الأحد، 3 أبريل، 2011

Vivendi to Buy Vodafone’s Stake in SFR for $11.3 Billion By MICHAEL J. DE LA MERCED Article Tools * Recommend * E-mail This * Print * Share Close o Linkedin o Digg o Facebook o Mixx o My Space o Permalink o * * Twitter * Recommend Related Links * Vivendi press release * Vodafone press release Vivendi announced on Sunday that it has taken full control of SFR, the big French cellphone service provider, by buying Vodafone’s 44 percent stake in the company for $11.3 billion in cash. The deal gives Vivendi full control of one of its biggest business units, a longtime goal for the French conglomerate. SFR is one of France’s biggest cellphone carriers: It earned nearly 4 billion euros in profit last year and had about 20 million mobile service customers as of Sept. 1. Vivendi has made no secret of its desire to take control of SFR and has suggested that it would use cash it received the sale of its stake in NBC Universal to pursue a deal with Vodafone. Vivendi plans to use the additional income it will receive to raise its dividend. “We are very pleased to reach our strategic objective to own 100 percent of SFR, which will help Vivendi to focus further on profitable growth and innovation,” Jean-Bernard Levy, Vivendi’s chairman and chief executive, said in a statement. Sunday’s deal is also the latest move by Vodafone in recent months to sell off minority holdings it owns in countries around the world. Vodafone has already agreed to sell its 3.2 percent stake in China Mobile for $6.6 billion, and analysts and investors alike continue to speculate about its plans for the 45 percent stake it owns in Verizon Wireless. “Our board remains committed to realising maximum value from our noncontrolled assets,” Vittorio Colao, Vodafone’s chief executive, said in a statement. “The sale of our stake in SFR, at an attractive multiple, represents a significant further step in the execution of this strategy.” Under the terms of the deal, Vivendi will pay 7.75 billion euros for Vodafone’s minority stake in SFR, and will give the British telecom giant an additional 200 million euro dividend payment. (Vodafone’s stake in the company brought in about £573 million in adjusted operating profit for the first quarter this year.) Vodafone and SFR also agreed to a commercial partnership, including a roaming service agreement, for an additional three years. Vodafone plans to use proceeds from the deal to buy back £4 billion worth of its own shares, bolstering an existing stock buyback plan, and to reduce its debt. The deal is expected to close in the second quarter this year. Vivendi was advised by Rothschild, while Vodafone was advised by Lazard.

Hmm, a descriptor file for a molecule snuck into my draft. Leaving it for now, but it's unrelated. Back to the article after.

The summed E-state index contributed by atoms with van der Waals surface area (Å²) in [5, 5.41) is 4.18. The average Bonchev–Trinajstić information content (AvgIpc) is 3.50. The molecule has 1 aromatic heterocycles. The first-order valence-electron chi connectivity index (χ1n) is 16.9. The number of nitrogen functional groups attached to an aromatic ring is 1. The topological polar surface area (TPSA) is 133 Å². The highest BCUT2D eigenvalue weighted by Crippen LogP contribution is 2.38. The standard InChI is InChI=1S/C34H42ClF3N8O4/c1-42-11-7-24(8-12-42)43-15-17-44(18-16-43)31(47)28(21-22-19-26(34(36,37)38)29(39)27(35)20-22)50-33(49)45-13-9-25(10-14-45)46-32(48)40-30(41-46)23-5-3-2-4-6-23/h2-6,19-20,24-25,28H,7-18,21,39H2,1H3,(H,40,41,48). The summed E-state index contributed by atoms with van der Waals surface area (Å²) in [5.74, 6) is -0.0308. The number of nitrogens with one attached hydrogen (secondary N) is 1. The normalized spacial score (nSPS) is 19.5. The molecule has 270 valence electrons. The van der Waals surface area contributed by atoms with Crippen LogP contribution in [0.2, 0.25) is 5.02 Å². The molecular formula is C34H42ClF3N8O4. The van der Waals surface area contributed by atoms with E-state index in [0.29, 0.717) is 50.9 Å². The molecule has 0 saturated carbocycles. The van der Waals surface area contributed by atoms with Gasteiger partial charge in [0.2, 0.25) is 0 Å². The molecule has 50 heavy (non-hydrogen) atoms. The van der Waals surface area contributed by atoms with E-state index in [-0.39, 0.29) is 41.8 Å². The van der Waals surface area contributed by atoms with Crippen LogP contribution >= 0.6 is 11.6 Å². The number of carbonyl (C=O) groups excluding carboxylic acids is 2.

Vivendi to Buy Vodafone’s Stake in SFR for $11.3 Billion

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Vivendi announced on Sunday that it has taken full control of SFR, the big French cellphone service provider, by buying Vodafone’s 44 percent stake in the company for $11.3 billion in cash.
The deal gives Vivendi full control of one of its biggest business units, a longtime goal for the French conglomerate. SFR is one of France’s biggest cellphone carriers: It earned nearly 4 billion euros in profit last year and had about 20 million mobile service customers as of Sept. 1.
Vivendi has made no secret of its desire to take control of SFR and has suggested that it would use cash it received the sale of its stake in NBC Universal to pursue a deal with Vodafone. Vivendi plans to use the additional income it will receive to raise its dividend.
“We are very pleased to reach our strategic objective to own 100 percent of SFR, which will help Vivendi to focus further on profitable growth and innovation,” Jean-Bernard Levy, Vivendi’s chairman and chief executive, said in a statement.
Sunday’s deal is also the latest move by Vodafone in recent months to sell off minority holdings it owns in countries around the world. Vodafone has already agreed to sell its 3.2 percent stake in China Mobile for $6.6 billion, and analysts and investors alike continue to speculate about its plans for the 45 percent stake it owns in Verizon Wireless.
“Our board remains committed to realising maximum value from our noncontrolled assets,” Vittorio Colao, Vodafone’s chief executive, said in a statement. “The sale of our stake in SFR, at an attractive multiple, represents a significant further step in the execution of this strategy.”
Under the terms of the deal, Vivendi will pay 7.75 billion euros for Vodafone’s minority stake in SFR, and will give the British telecom giant an additional 200 million euro dividend payment.
(Vodafone’s stake in the company brought in about £573 million in adjusted operating profit for the first quarter this year.)
Vodafone and SFR also agreed to a commercial partnership, including a roaming service agreement, for an additional three years.
Vodafone plans to use proceeds from the deal to buy back £4 billion worth of its own shares, bolstering an existing stock buyback plan, and to reduce its debt.
The deal is expected to close in the second quarter this year.
Vivendi was advised by Rothschild, while Vodafone was advised by Lazard.

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